Case 155



Muckleshoot Indian Tribe v. United States Forest Service, 177 F.3d 800 (9th Cir. 1999).

Plaintiffs-appellants Muckleshoot Indian Tribe, et al. ("Muckleshoot Tribe"), argued that the Forest Service violated the National Historic Preservation Act (NHPA) and the National Environmental Policy Act (NEPA) when it exchanged lands with Weyerhauser Company ("Huckleberry Exchange"). Although the district court had granted summary judgment in favor of the Forest Service, the circuit court reversed.

With the goal of unifying land ownership, thereby enhancing resource conservation and management, the Forest Service traded lands with Weyerhauser, a logging company. Weyerhauser intended to log the lands it received in the Huckleberry Exchange. Included within the lands traded to Weyerhauser were intact portions of the Huckleberry Divide Trail, a historic property important to the Muckleshoot Tribe.

On its appeal, the Muckleshoot Tribe argued that the Forest Service had violated NHPA by 1) failing to consult adequately with the tribe regarding the identification of traditional cultural properties; 2) inadequately mitigating the effects on historic properties; and 3) failing to nominate certain sites to the National Register. The circuit court agreed regarding the claim of inadequate mitigation.

The circuit court found that the Forest Service had adequately consulted with the tribe. The circuit court noted that, unlike the case in Pueblo of Sandia v. United States (see Case 132), the Forest Service had not withheld relevant information nor shown bad faith. Moreover, the record showed that the Forest Service had researched historic sites, communicated several times with the tribe, and excluded another site of importance to the tribe from the Huckleberry Exchange. The circuit court noted that the Forest Service could have been more sensitive to the tribe regarding other sites, the information of which the tribe refused to provide. Nevertheless, the Forest Service continued seeking the information over a period of time and had previously conducted research of its own. The circuit court was unable to conclude that the Forest Service had failed to make a reasonable and good faith effort to identify historic properties of importance to the tribe.

However, the circuit court found that the Forest Service violated NHPA by failing to adequately mitigate the adverse effect of the exchange on the Huckleberry Divide Trail. As stated before, Weyerhauser planned to log the lands it would get in the Huckleberry Exchange. Such logging could adversely affect the trail and render it ineligible for the National Register. The Section 106 regulations in place at the time of the exchange provided three options under which a Federal agency could mitigate an otherwise adverse effect so that it could be considered as not being adverse. The two options at issue in this case set forth that an adverse effect could be considered not adverse where 1) appropriate research was conducted, provided that "the historic property is of value only for its potential contribution to archeological, historical, or architectural research"; or 2) in the context of a land transaction, "adequate restrictions or conditions [were] included to ensure preservation of the property's significant historic features." The Forest Service argued it was correctly utilizing these two options by mitigating the effects through photographing and mapping the trail before the exchange.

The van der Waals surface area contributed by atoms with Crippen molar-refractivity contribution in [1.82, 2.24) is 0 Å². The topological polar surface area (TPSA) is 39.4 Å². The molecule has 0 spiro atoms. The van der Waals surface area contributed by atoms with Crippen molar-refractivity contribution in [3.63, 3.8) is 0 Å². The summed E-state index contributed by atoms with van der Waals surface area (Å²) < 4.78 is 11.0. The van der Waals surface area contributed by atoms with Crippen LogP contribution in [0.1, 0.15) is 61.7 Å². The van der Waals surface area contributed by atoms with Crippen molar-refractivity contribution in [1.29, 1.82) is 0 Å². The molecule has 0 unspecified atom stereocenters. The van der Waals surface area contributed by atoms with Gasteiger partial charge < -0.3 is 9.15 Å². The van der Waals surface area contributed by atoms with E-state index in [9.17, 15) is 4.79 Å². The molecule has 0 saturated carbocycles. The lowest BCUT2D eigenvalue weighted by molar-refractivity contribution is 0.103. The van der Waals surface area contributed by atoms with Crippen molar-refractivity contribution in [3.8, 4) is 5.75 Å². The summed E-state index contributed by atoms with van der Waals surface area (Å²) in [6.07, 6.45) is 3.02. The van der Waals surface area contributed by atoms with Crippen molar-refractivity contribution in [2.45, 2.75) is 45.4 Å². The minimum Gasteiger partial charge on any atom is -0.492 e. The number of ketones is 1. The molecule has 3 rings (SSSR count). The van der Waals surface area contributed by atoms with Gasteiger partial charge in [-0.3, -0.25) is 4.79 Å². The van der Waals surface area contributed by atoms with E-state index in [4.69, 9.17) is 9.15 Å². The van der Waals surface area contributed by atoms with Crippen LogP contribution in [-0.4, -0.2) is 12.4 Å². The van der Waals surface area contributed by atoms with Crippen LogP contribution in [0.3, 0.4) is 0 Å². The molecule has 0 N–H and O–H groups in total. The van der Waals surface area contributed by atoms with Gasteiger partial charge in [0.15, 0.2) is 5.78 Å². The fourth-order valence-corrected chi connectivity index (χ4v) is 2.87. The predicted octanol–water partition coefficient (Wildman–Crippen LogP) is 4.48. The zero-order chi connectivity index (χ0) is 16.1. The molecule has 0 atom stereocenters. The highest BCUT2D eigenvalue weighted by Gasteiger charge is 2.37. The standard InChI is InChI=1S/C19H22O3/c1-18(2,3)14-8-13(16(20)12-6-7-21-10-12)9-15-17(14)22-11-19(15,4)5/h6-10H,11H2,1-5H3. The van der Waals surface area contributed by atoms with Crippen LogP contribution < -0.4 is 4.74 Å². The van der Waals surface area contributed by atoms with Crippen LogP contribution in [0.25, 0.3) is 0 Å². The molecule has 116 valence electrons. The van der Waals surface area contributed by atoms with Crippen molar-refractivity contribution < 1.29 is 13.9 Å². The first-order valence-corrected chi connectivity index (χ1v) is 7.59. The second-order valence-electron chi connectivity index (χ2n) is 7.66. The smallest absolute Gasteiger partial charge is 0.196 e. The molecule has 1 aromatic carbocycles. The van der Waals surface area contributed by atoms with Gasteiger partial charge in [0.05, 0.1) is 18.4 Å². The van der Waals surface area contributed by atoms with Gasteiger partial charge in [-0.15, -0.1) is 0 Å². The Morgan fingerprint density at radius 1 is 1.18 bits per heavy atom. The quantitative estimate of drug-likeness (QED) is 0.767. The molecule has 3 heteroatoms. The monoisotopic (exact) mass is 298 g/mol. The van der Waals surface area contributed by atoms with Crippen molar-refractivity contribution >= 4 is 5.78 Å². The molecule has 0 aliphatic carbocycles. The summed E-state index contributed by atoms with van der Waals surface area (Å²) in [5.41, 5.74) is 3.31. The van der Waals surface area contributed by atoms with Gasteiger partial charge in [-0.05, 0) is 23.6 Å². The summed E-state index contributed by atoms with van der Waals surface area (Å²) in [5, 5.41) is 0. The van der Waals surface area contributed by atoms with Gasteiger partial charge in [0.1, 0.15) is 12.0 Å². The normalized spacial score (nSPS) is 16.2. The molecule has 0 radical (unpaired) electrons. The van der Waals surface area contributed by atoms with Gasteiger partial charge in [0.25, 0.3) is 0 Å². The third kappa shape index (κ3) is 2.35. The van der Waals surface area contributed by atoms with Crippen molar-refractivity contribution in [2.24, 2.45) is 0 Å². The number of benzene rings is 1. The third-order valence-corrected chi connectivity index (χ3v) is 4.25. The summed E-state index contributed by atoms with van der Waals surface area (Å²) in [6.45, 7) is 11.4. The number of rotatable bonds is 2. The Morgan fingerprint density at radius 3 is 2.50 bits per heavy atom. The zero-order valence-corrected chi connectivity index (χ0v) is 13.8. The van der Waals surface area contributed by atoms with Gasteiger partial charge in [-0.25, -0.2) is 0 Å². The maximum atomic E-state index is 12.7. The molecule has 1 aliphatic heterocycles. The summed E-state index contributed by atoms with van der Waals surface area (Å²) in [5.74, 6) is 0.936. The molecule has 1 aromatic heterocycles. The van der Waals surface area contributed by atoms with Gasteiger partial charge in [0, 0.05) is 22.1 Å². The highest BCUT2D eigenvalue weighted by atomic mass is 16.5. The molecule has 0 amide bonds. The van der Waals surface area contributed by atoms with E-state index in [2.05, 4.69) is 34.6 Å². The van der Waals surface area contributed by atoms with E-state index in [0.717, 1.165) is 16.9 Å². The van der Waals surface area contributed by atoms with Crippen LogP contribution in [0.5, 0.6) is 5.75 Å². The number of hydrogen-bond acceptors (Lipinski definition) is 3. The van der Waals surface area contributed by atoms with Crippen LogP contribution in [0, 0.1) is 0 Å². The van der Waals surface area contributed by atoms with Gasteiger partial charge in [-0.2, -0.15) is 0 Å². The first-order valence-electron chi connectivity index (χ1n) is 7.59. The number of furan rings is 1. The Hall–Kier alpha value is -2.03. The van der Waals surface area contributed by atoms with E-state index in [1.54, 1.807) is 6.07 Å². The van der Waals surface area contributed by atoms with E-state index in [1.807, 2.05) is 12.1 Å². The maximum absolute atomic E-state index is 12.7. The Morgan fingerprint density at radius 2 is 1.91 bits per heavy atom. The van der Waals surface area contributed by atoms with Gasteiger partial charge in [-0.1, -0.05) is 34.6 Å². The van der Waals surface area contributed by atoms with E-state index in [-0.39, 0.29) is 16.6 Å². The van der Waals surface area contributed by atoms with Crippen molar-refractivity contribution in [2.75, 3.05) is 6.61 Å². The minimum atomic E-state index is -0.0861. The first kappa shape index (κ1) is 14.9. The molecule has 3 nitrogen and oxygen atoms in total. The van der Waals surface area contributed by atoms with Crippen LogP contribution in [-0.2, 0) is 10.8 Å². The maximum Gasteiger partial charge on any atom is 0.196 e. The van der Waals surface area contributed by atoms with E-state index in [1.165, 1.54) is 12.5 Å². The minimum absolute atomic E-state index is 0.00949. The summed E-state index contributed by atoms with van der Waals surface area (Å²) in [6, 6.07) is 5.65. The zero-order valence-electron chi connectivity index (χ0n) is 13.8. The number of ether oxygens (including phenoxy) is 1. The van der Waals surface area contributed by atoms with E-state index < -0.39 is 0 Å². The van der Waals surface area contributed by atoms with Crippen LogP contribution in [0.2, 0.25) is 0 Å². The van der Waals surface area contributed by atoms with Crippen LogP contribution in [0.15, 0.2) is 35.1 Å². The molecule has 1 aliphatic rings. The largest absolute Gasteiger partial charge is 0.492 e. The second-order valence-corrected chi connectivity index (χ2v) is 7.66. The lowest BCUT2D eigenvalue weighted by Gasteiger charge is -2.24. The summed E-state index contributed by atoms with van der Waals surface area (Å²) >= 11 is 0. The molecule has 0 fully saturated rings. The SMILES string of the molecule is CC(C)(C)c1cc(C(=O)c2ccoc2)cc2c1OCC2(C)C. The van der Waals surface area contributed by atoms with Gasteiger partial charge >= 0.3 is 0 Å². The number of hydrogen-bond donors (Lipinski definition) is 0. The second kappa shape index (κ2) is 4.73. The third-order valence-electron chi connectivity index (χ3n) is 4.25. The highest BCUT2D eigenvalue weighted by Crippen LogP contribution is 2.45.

The circuit court, however, found that such activities did not meet the requirements of the two mitigating options listed above. The first option was inapplicable since the Muckleshoot Tribe valued the trail for more than its potential contribution to scientific research. The second option was inapplicable as well since photographing and mapping would not preserve the trail's significant historic features. The circuit court pointed to a letter by the Washington State Historic Preservation Officer indicating that documentation was "probably not an effective mitigation measure." Having found this violation of NHPA, the court declined to address the third NHPA allegation.